Following the commencement of the modern multilateral trading system, particularly with the advent of the World Trade Organisation (WTO), international trade has been institutionalised to a large extent. In addition to welfare gains from the expanded market, trade liberalisation has also served as the vehicle for political integration, for example in the EU. However, states have always guarded their sovereignty through various forms and ideal liberalisation has never been achieved. This is partly due to a floodgate opened by Art. XXIV of the GATT, which has been serving as the legal basis for the creation of a regional trade agreement. That is to say, recently, the world has seen an unprecedented proliferation of regional trade agreements, characterised by overlapping obligations, complex rules, and a fragmented approach, giving rise to a vexing legal state of affairs, commonly known as ‘the Spaghetti bowl’. From this transpires that there is a high trend towards regionalisation of trades.

Taking a closer look at the existing theories and practices of international trade does not indicate that regional free trade areas are sub-optimal as the free trade area (FTA) sits between globalised multilateralism and laissez-faire bilateralism. If the seminal finding of Jackob Viner on trade creation vis-a-vis trade diversion still holds, then the trade creation effect of the regional trading system would outweigh its trade diversion. But for, who approached the issue from the legal perspective, the proliferation of the free trade agreements is neither a beauty nor a bane, echoing Balassa’s argument which holds that, a priori, it is difficult to identify the net effects of a free trade area. In any case, in the absence of optimal liberalisation at the global level, the regional arrangement appears to be what is on the table. In this regard, Africa is not an exception, as it has followed the suit lately.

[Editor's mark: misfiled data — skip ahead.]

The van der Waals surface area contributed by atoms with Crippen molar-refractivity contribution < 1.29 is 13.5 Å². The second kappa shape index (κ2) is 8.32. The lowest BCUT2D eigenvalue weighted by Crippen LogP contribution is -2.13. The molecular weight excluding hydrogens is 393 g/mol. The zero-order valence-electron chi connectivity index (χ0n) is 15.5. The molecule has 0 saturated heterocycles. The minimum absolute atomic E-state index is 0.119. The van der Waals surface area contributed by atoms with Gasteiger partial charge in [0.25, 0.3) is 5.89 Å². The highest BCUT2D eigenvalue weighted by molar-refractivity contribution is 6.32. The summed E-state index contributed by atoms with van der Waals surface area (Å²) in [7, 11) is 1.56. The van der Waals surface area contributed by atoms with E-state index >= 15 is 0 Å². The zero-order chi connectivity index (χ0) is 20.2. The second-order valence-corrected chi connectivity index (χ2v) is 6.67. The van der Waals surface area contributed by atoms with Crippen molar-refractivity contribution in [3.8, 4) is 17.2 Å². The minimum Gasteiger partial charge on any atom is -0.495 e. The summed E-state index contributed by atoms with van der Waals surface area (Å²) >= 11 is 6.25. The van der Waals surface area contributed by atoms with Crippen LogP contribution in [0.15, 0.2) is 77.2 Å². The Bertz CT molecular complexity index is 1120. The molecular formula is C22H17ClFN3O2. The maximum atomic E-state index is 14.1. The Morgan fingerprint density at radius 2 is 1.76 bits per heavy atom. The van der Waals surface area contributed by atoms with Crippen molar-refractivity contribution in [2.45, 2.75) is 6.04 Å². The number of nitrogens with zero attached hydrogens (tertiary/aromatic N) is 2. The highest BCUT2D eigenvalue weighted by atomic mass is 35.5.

‘Deeper Integration’ through AfCFTA?

The African Continental Free Trade Area (AfCFTA) was founded on 21 March 2018 and came into force on 1 January 2021. It is the largest free trade area in the world, based on the number of member states, with 1.3 billion people and a total output of 2.2 trillion USD. As such, according to the World Bank report of July 2020, it is expected to have the potential of lifting approximately 30 million people out of extreme poverty, boost intra-Africa trade by 33%, increase the overall welfare gains, and pave the way for stronger regional integration. One of the unique features of the AfCFTA is its flexibility pertaining to the implementation of the obligations, that is, the principle of ‘special and differential treatment’.